Fulfillment And Unfulfillment.

“No one achieves complete success in life but, even partial fulfilment is attained by but, a few. Unfulfilment is the normal condition of man.” ~ Irawati Karve.

This post has been inspired by Ekoshapu’s post on Reunion. Since I attend reunions regularly, what the poem says resonates with me.

The heartthrob of the school,

is a man grim and somber.

That lanky little girl,

is now a weightlifter.

The topper of the class,

is a happy homemaker.

Back bencher of the lot,

is an entrepreneur.

The flamboyant fashionista,

became a dreaded lawyer.

Oft ignored average Joe,

turned a well known writer.

The one who failed math paper,

is a fashion designer,

and one who often got to stand outside the class,

is a respected army officer.

The reunion taught me how,

people come with many layers,

and told me why we should,

never judge a book by its cover…

Let’s remember this every time we step into our classes;

Each child is a potential success story!! Lets help them write it

On reflecting on the topic, it also occurred to me that in these reunions, one rarely comes across someone talking about how s/he has failed whereas irrespective of whether one came from a background of privilege and money or the absence of it, the successes inevitably talked about it and maintained that they are self made successes. As a corollary, I suppose that the failures are also self made failures but, they are unwilling to admit it. They will blame everything possible other than themselves for their failures. Usually, the government, competition or often, bankers.

To reinforce this trend of thought, I have recently had to interact with two young friends of both categories and I dug up the Nightingale quote for the latter. He was quite stunned that it had not occurred to him and we spent quite a long time discussing how things could have been different had he done somethings differently or not done somethings at all. Since he is quite a determined sort, he has perhaps understood the situation and will try again.

To the former, it was easier to point out the advantages that he had to start with before he became an entrepreneur to deflate his ego a bit and give some credit to his parents and background. Subsequently, his father rang me up to thank me for doing that! I must have done something right for the news to reach the father!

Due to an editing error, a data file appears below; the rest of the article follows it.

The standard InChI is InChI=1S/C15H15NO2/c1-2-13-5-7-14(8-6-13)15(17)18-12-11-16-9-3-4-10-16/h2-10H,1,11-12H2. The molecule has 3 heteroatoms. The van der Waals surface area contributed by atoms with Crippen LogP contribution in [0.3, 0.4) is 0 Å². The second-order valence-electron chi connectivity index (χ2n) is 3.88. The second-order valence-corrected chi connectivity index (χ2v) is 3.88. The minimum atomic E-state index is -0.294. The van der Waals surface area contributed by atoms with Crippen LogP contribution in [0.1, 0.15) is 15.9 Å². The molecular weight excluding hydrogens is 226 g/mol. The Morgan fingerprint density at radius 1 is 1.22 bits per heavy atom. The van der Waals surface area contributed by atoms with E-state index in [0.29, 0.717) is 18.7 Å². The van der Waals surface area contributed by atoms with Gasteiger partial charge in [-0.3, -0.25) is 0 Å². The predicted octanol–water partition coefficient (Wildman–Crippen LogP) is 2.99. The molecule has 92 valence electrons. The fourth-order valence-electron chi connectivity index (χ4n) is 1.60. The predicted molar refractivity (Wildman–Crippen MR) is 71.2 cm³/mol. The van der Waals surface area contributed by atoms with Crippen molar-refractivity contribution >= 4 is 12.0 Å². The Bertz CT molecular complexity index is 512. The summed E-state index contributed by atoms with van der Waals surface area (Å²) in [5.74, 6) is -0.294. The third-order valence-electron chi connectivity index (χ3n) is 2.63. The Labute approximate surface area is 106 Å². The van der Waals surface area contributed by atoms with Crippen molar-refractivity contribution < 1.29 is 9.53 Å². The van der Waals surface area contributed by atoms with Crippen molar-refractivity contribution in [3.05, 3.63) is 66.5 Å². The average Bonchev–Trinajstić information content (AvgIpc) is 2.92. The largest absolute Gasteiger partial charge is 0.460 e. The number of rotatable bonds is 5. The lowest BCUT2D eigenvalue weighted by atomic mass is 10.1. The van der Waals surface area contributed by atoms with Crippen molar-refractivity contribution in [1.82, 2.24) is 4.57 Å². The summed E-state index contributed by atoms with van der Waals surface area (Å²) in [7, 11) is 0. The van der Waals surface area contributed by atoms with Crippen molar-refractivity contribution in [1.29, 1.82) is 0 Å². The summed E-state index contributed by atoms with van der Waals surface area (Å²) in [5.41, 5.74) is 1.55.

Which brings me to the second quote on unfulfilment being the norm for most of us.  I think that Irawati Karve has hit the nail on the head but, am willing to be corrected by any of my reader/s who may think otherwise.

Success and Failure.

If you see the exchange of comments on my last post, you would see the thrust of my argument that what needs to be done is to use the word ‘success’ in a particular context.

Let us see the above three cases. The first friend has indeed achieved a great deal of success in the areas of money, business leadership and status.

The second friend achieved a great deal of success in national and international academic circles. He also achieved quite a bit of fame as an accomplished teacher whose students achieved great successes as well.

I succeeded in my own way in employment, consultancy and retirement on my terms.

All three of us recently met and discussed precisely this subject and came to the conclusion that on balance we have each succeeded in more aspects of our lives than failed. Failures however have been very much part of our lives and here again, it is a matter of using the word ‘failure’ in an appropriate context.

Generalizing on the meaning of some highly subjective words like these two, can create complications in understanding the message that is being conveyed. Apart from the context, another area of importance is the communicator’s point of view that can affect perceptions.

Can you think of other words that can cause these kinds of problems? Would you like to share them here?